Kevin Durant latest player to slam officials, says “he was looking to try to tech me up”

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UPDATE: Kevin Durant felt differently on Tuesday.

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There’s always going to be some tension between players and referees — one side is trying to enforce the rules, the other is trying to bend them as far as they can to their advantage. It’s the nature of the game.

However, tensions between referees and players are impacting the game every night. Those tensions are at an all-time high (at least in the last few decades) and the fallout from all of it changes the game.

Kevin Durant was ejected in the fourth quarter of the Warriors win Tuesday night for arguing a call, his fourth ejection this season — he had just one his entire career before this season. KD said that referee James Williams was gunning for him, and told his side of the story to Chris Hayes of ESPN.

“Well, the first half, I was dribbling up the right side and I made a left-to-right cross, and he said I carried,” Durant said. “I kind of let that go. I asked him where he got the carry from. He said I froze the defender, and I said that’s what the crossover is for and that’s why I do it, to freeze my defender.

“And he tried to make a bunch of excuses, and I told him he was wrong, and he went into halftime probably with an attitude. So the second half, his whole thing is like he’s trying to get me…

“Look at my first tech,” Durant said. “I got the rebound and I dribbled the ball hard, and he teched me up. He was searching for me. He was looking to try to tech me up to get me back because he’s still in his feelings from the first half. That’s what’s been going on around the league the whole year. A bunch of that. I got to keep my head a little bit, but I was upset. I’m a human being too. I get upset.”

The referees are not allowed to speak to the media and tell their side of the story. However, Durant was ejected after he starred down referee Brett Nansel after a no-call on a drive to the basket, then (according to Haynes) yelled: “Why the f— that’s not a foul?”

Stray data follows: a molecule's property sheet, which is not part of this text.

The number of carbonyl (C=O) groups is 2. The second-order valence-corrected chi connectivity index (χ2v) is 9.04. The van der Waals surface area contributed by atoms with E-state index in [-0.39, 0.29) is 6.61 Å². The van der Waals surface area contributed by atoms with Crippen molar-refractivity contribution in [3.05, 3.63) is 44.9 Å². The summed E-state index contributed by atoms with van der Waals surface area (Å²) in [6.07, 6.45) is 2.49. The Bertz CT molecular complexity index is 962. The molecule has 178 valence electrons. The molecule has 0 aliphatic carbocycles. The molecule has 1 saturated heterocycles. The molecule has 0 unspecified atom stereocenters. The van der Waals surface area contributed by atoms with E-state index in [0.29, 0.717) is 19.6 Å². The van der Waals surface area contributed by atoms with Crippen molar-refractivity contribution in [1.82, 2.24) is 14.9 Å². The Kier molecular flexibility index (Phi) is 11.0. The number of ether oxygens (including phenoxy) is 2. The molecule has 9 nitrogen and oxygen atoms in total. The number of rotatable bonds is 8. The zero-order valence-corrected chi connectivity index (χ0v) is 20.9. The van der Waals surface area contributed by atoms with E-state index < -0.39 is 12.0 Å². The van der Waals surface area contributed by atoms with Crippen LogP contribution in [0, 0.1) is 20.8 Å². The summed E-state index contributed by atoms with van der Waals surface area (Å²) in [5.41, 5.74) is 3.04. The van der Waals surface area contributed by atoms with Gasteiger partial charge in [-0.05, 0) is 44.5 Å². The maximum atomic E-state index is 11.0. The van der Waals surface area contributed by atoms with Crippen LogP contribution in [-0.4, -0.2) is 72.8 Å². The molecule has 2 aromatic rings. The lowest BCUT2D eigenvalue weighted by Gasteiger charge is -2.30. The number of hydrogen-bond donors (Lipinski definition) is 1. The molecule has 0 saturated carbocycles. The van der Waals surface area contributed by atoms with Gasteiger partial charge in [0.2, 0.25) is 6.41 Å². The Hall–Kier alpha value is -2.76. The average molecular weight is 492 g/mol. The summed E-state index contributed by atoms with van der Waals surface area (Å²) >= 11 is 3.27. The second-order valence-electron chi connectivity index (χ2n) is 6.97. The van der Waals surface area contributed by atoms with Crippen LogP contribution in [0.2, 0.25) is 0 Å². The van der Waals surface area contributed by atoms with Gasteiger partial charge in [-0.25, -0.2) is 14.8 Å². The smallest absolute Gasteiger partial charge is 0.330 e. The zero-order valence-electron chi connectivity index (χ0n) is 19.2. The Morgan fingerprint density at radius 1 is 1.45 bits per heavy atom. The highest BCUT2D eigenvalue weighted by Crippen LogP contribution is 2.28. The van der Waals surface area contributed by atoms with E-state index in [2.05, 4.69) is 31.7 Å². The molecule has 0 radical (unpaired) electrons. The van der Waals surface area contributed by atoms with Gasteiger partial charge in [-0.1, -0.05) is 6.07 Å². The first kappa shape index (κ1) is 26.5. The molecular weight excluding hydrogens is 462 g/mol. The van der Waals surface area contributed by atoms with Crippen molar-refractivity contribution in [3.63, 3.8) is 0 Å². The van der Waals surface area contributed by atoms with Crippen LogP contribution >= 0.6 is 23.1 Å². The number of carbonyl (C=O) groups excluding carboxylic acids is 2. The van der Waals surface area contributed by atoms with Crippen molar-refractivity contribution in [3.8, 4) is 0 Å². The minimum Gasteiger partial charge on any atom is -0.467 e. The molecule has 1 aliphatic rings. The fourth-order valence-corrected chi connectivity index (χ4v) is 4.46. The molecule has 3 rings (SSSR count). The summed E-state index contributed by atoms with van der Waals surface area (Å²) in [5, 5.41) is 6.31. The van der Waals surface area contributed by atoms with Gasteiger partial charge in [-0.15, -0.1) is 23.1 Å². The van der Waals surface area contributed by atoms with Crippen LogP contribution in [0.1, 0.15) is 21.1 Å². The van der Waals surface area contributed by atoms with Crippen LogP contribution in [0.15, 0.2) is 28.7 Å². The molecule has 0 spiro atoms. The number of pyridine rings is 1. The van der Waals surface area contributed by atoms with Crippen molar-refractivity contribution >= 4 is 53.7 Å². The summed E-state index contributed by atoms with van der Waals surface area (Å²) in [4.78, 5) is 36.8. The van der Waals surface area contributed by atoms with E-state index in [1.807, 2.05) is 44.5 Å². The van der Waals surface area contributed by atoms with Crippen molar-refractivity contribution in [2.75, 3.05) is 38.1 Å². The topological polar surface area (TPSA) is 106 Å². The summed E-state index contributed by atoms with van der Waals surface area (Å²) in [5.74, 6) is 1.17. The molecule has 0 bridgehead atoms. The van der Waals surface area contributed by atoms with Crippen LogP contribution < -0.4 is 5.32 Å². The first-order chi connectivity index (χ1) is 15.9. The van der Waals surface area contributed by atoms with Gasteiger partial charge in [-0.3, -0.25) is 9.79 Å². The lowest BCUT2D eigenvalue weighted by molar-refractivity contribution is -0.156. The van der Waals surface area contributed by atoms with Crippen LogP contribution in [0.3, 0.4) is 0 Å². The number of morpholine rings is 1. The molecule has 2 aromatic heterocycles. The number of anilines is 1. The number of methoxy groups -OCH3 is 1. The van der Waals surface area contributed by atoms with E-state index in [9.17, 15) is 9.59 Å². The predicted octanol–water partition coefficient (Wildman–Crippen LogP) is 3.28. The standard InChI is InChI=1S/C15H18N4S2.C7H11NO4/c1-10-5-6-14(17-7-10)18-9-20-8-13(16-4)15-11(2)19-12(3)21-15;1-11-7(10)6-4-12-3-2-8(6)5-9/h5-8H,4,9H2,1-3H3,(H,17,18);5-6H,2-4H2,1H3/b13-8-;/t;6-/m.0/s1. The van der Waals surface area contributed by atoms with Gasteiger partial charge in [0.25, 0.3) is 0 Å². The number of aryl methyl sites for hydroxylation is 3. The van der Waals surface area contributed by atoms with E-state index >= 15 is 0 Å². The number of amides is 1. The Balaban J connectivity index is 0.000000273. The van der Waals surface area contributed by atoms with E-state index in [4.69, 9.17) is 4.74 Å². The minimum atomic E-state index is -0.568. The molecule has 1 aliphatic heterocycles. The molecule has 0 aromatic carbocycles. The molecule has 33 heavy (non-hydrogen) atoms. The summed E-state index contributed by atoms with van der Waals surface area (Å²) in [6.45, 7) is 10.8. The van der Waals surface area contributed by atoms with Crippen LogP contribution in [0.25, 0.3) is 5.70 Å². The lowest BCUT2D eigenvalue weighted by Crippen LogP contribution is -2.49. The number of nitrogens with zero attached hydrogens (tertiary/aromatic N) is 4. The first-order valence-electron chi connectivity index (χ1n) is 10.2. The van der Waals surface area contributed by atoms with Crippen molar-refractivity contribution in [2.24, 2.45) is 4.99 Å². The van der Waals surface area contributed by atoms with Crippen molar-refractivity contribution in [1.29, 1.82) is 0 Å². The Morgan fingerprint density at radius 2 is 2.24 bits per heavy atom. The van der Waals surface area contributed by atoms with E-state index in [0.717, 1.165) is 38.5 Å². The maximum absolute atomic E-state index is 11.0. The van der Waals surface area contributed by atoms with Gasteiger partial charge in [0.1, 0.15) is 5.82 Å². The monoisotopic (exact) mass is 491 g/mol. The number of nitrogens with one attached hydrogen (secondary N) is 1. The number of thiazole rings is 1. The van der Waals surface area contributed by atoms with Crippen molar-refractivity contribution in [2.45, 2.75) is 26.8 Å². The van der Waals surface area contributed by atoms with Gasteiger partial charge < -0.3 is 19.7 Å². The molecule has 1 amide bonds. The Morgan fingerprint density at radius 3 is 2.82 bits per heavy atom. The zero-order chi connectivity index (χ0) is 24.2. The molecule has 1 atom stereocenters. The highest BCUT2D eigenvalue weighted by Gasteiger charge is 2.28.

That gets to the heart of what referees say privately — players have become more aggressive and less civil toward them, at least one player complains about every single call in the game, the league used to have their back with fines and suspensions for language and other abuses but they don’t anymore, so the referees have to take control and police the game themselves. Durant was emotional and demonstrative all game, should he be allowed to do that and curse at officials, showing them up, without repercussions?

There’s been a crop of young referees coming into the game, and where there used to be a dialogue between players and officials that has changed. That’s why the league brought in Monty McCutcheon to help oversee and train officials, to help improve this dialogue, but it’s going to take more than that. The players are right, the referees have been too quick with the trigger this season, the officials have to let the players vent some and have a dialogue. But the players have to know that the way they have protested calls — and seemingly every call — wears on both officials and fans. It was not much fun to watch the Chris Paul/Blake Griffin Clippers most nights in part because that team didn’t think it committed a foul for two seasons and complained about all of them. Both sides have valid points. We’ll see if the All-Star weekend meeting between representatives of the players and referees union can help alleviate some of the pressure.

Report: Mike Woodson close to joining Suns coaching staff

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The Phoenix Suns are bolstering their coaching staff. After spending most the 2017-18 season under interim head coach Jay Triano, Phoenix finally settled on Igor Kokoskov as their top man.

Now, it appears they’re adding some veteran talent to the front row.

According to ESPN’s Marc Stein, the Suns are in talks to bring former New York Knicks coach Mike Woodson in as Kokoskov’s right hand man. Meanwhile, ArizonaSports.com is reporting that the decision has already been made to hire Woodson.

Via Twitter:

Woodson, 60, was last on the bench with the Los Angeles Clippers from 2014-2018. He was head coach of the Knicks from 2012-2014, and helmed the Atlanta Hawks from 2004-2010.